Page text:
The number of men who take testosterone has dropped dramatically in the past few years, in part because of growing awareness of the risks that may accompany it. Should you avoid it?
Testosterone, a hormone, helps men maintain muscle, bone health, libido, and the ability to perform in the bedroom. But beginning in their mid-30s, men lose an average of just under 2% per year. Eventually, that drop could lead to hypogonadism, or low testosterone. This happens to 1 in 5 men in their 60s, and the likelihood rises as men get older. Testosterone replacement treatment (TRT) aims to boost those low levels back up.
But TRT has had its ups and downs in the past 2 decades. From 2001 to 2013, prescriptions rose by 300% following marketing efforts that proclaimed it could restore energy, alertness, mental focus, and sexual function. Then, over the next 3 years, the number of men taking it dropped by half as studies revealed potential risks, particularly to heart health.
“I do see some men who are more hesitant to take testosterone supplementation,” says Michael Eisenberg, MD, director of the Stanford Male Reproductive Medicine and Surgery Program at Stanford Health Care in Palo Alto, CA. “We talk about the risks, as that’s what we’ve gotten more information on in recent years.”
In 2014, the FDA ordered that a warning label must accompany TRT prescriptions, alerting men to the possibility that TRT increases the chances of heart attack and stroke. More recently, a study linked TRT to higher chances of venous thromboembolism, a potentially fatal type of blood clot.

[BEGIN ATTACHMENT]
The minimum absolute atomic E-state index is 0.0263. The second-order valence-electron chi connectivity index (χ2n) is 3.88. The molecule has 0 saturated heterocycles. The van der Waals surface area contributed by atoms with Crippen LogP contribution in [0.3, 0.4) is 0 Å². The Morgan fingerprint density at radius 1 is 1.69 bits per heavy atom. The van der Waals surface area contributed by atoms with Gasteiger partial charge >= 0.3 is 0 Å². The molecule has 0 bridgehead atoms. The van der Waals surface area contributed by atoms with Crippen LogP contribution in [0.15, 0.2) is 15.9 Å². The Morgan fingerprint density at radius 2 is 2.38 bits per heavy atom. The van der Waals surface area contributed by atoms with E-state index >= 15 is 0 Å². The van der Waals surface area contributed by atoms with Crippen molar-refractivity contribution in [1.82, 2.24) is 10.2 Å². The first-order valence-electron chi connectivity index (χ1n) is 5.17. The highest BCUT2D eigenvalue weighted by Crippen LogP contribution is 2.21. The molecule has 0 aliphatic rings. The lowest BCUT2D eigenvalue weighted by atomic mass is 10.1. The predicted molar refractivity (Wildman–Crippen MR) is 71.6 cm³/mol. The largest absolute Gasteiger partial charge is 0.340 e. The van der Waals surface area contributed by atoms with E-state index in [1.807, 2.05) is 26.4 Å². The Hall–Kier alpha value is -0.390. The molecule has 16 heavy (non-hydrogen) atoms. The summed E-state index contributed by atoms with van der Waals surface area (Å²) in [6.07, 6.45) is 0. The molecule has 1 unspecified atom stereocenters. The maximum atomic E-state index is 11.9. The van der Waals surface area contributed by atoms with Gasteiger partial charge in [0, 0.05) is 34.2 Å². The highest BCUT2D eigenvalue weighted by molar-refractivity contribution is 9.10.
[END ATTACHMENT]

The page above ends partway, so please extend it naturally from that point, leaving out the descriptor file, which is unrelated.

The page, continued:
And there are other concerns. Does TRT improve symptoms linked to low testosterone? In January of this year, the American College of Physicians released new practice guidelines that outlined the limited benefits men are likely to get from TRT. The doctors’ group found that TRT offered slight improvements to sexual and erectile function; they found no other benefits.
Eisenberg says that studies of TRT’s benefits and risks have had mixed results and provide limited answers. Does it improve fatigue, for example? It’s unclear. “We counsel men that it’s not clear whether TRT will help,” Eisenberg says.
However, Eisenberg stresses that men with very low testosterone have a higher chance of developing heart disease, osteoporosis, and other problems if they go untreated.
“There are health implications for very low levels,” he says. “It’s very important to have an open discussion about the benefits and the risks of HRT.”
Ask Your Doctor
Could something other than low testosterone explain my symptoms?
Yes. Low libido and erectile dysfunction, for example, have many contributing factors to rule out, including heart disease and psychological issues.
If I do start TRT, how long until I know it’s helping?
Your doctor should confirm within 6 months or so whether TRT has improved your symptoms. If it hasn’t, discuss ending treatment.
Will TRT affect my ability to father children?
Yes. TRT decreases sperm production. Stop therapy, and fertility likely will return. In a small number of men, infertility is permanent.
Can I do anything to elevate my testosterone naturally?
If you are overweight or obese, weight loss and, perhaps especially, exercise may help boost your levels without medication.
Find more articles, browse back issues, and read the current issue of WebMD Magazine.